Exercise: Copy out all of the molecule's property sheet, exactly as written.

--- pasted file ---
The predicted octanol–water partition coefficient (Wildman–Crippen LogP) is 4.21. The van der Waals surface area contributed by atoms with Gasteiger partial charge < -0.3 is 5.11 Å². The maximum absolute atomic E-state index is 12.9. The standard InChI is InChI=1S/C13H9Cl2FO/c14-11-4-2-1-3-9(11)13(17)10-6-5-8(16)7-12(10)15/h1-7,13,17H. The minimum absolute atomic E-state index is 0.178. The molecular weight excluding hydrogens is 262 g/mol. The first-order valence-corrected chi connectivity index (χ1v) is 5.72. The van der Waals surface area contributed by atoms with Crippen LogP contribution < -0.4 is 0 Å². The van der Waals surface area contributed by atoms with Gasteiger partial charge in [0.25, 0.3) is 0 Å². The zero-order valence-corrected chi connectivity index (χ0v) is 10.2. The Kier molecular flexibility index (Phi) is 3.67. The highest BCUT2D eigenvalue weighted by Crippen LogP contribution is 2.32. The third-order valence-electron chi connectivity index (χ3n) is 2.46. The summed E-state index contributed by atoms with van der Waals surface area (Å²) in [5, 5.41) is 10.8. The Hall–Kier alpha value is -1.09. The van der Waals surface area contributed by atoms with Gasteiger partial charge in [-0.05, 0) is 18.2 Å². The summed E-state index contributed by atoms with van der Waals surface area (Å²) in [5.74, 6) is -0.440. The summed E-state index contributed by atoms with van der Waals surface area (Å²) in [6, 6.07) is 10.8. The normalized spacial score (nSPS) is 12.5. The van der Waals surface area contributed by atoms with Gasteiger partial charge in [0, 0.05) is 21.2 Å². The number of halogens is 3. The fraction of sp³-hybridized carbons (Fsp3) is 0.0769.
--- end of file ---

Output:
The predicted octanol–water partition coefficient (Wildman–Crippen LogP) is 4.21. The van der Waals surface area contributed by atoms with Gasteiger partial charge < -0.3 is 5.11 Å². The maximum absolute atomic E-state index is 12.9. The standard InChI is InChI=1S/C13H9Cl2FO/c14-11-4-2-1-3-9(11)13(17)10-6-5-8(16)7-12(10)15/h1-7,13,17H. The minimum absolute atomic E-state index is 0.178. The molecular weight excluding hydrogens is 262 g/mol. The first-order valence-corrected chi connectivity index (χ1v) is 5.72. The van der Waals surface area contributed by atoms with Crippen LogP contribution < -0.4 is 0 Å². The van der Waals surface area contributed by atoms with Gasteiger partial charge in [0.25, 0.3) is 0 Å². The zero-order valence-corrected chi connectivity index (χ0v) is 10.2. The Kier molecular flexibility index (Phi) is 3.67. The highest BCUT2D eigenvalue weighted by Crippen LogP contribution is 2.32. The third-order valence-electron chi connectivity index (χ3n) is 2.46. The summed E-state index contributed by atoms with van der Waals surface area (Å²) in [5, 5.41) is 10.8. The Hall–Kier alpha value is -1.09. The van der Waals surface area contributed by atoms with Gasteiger partial charge in [-0.05, 0) is 18.2 Å². The summed E-state index contributed by atoms with van der Waals surface area (Å²) in [5.74, 6) is -0.440. The summed E-state index contributed by atoms with van der Waals surface area (Å²) in [6, 6.07) is 10.8. The normalized spacial score (nSPS) is 12.5. The van der Waals surface area contributed by atoms with Gasteiger partial charge in [0, 0.05) is 21.2 Å². The number of halogens is 3. The fraction of sp³-hybridized carbons (Fsp3) is 0.0769.